Between late October 2019 and February 2020, I floated the idea to funders. I convened a small kitchen cabinet of Black funders in the region and while all of them were personally compelled by the vision of the BEC, none of them felt they had the institutional buy-in to launch such an effort internally. If BEI was going to live on, it needed a life source. That source was me. 

I started by leveraging my network to secure seed funding for a planning process, which was set to launch in March 2020. Little did I know the planning process would turn into an initial pilot after COVID began ravaging the Black community and the summer of George Floyd led to the greatest awakening around systemic racism our sector has ever seen. While I was in the middle of leading a 17-member steering committee through a detailed planning process, we ended up launching a microgrant program and funded 32 organizations to stabilize their operations during the height of the pandemic. My small, two-person consulting team also commissioned a report to study the flow of PPP dollars to Black-led organizations. I should have known then that the Black Equity Collective would be bigger than the ten-year project I initially envisioned. 

We were clear about a few things, namely which elements of the Initiative should be maintained, and which needed to evolve. Keeping the legacy of BEI was essential, non-negotiable, in fact. But there were limitations to the initiative that BEC needed to address. We expanded to include an additional county to focus on LA, San Bernardino and Riverside counties. We moved from focusing on structural racism in three issue areas to creating a mission focused on the long-term sustainability of Black-led and Black-empowering organizations regardless of issue area. We evolved our language from Black-serving to Black-empowering. With that, I launched the Black Equity Collective as its Founder & Chief Architect, using the same methods and strategies I used to create and launch the BEI four years prior.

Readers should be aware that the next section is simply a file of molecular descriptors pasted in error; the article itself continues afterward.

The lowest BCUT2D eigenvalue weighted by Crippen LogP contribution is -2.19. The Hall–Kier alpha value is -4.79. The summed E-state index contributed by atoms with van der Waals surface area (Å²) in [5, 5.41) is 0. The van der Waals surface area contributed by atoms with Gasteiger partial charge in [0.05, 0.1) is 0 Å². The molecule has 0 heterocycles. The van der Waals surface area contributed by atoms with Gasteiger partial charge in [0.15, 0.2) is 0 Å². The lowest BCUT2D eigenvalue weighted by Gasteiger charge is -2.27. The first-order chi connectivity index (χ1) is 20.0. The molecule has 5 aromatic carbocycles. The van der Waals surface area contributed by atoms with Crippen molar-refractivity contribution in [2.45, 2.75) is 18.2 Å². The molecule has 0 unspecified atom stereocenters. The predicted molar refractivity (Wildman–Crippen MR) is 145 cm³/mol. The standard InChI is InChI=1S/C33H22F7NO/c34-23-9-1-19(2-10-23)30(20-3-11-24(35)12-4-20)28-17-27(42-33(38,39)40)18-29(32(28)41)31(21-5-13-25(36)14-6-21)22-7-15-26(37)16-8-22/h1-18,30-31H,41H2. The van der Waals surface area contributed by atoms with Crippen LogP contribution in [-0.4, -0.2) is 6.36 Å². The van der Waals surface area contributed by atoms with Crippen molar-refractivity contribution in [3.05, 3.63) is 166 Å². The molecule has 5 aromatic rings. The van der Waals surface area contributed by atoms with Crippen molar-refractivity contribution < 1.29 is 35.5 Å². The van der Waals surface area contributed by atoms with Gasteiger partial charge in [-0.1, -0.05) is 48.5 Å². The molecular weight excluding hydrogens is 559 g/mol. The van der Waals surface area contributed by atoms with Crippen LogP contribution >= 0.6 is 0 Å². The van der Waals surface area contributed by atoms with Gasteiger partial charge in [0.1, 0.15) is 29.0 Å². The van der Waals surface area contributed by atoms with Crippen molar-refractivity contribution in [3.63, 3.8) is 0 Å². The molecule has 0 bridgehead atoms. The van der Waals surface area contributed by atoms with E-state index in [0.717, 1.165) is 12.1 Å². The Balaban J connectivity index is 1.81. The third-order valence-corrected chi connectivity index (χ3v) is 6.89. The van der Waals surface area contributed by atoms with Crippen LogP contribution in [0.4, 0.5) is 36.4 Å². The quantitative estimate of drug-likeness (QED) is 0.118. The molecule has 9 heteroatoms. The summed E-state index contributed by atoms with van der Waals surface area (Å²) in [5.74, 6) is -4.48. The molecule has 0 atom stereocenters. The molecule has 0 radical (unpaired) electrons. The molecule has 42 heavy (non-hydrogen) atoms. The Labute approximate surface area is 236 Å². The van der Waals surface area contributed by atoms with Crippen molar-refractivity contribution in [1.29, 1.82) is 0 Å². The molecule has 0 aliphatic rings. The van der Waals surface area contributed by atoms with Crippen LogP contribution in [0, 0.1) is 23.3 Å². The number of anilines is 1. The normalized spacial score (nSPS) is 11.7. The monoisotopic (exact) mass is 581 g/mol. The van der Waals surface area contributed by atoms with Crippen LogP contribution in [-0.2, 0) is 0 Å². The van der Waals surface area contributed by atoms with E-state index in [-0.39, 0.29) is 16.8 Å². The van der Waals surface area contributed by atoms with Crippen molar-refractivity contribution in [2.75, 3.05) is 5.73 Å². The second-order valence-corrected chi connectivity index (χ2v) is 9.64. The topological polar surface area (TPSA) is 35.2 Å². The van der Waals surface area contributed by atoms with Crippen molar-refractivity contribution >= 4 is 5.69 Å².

In our first three years, the Black Equity Collective grew significantly. Our initial vision was to double the number of organizations that were in BEI over a ten-year life. By the end of two years, we surpassed that goal by 35% with a current network of 54 BLOs and a growing wait list of 80+. I’ve raised over $20M to support its programs and operations, outpacing my own ambitious fundraising goals. We created a new lexicon of terms that several others have started to adopt. Our work around the Principles for Black Equity was named in the Chronicle of Philanthropy in 2022 as a model to watch, and the Collective has also been featured in The Sacramento Bee (May 2023) and the LA Sentinel (December 2023). As it stands, the BEC is the largest Black-focused entity in Southern California. There are now 12 full-time staff managing the work. All of this in just three short years. 

When was the moment I realized this ten-year vision couldn’t operate like just another initiative with a start and end date? Maybe in some ways, I always knew but if I’m honest, I doubted philanthropy would support Black equity work beyond that. If a four-year initiative was pioneering, a ten-year effort felt especially audacious. Even so, ten years felt actionable, achievable, not too Black for too long.  

But the demand for our work has been enormous; the response so overwhelmingly positive from the BLOs we serve. The impact is already so clear and measurable. In January 2023, I made a shift. As part of my Aspen Institute Civil Society Fellowship, I traveled to the Middle East, where the international headquarters of the Baha’i faith is located. Known as the Baha’i Gardens, the beauty of the space was breathtaking. What struck me even more than the grounds was what it represented as a place so many call their spiritual home. A place where the founder, though long deceased, was still able to have his vision of community preserved. A place of shared identity, where the values, beliefs and practices they hold in common are regarded as sacred and worth protecting.  It made me think: the same is true of the Black Equity Collective. It’s worth protecting. Its impact, worth preserving. Its ripple effects, worth amplifying. Its legacy, worth naming.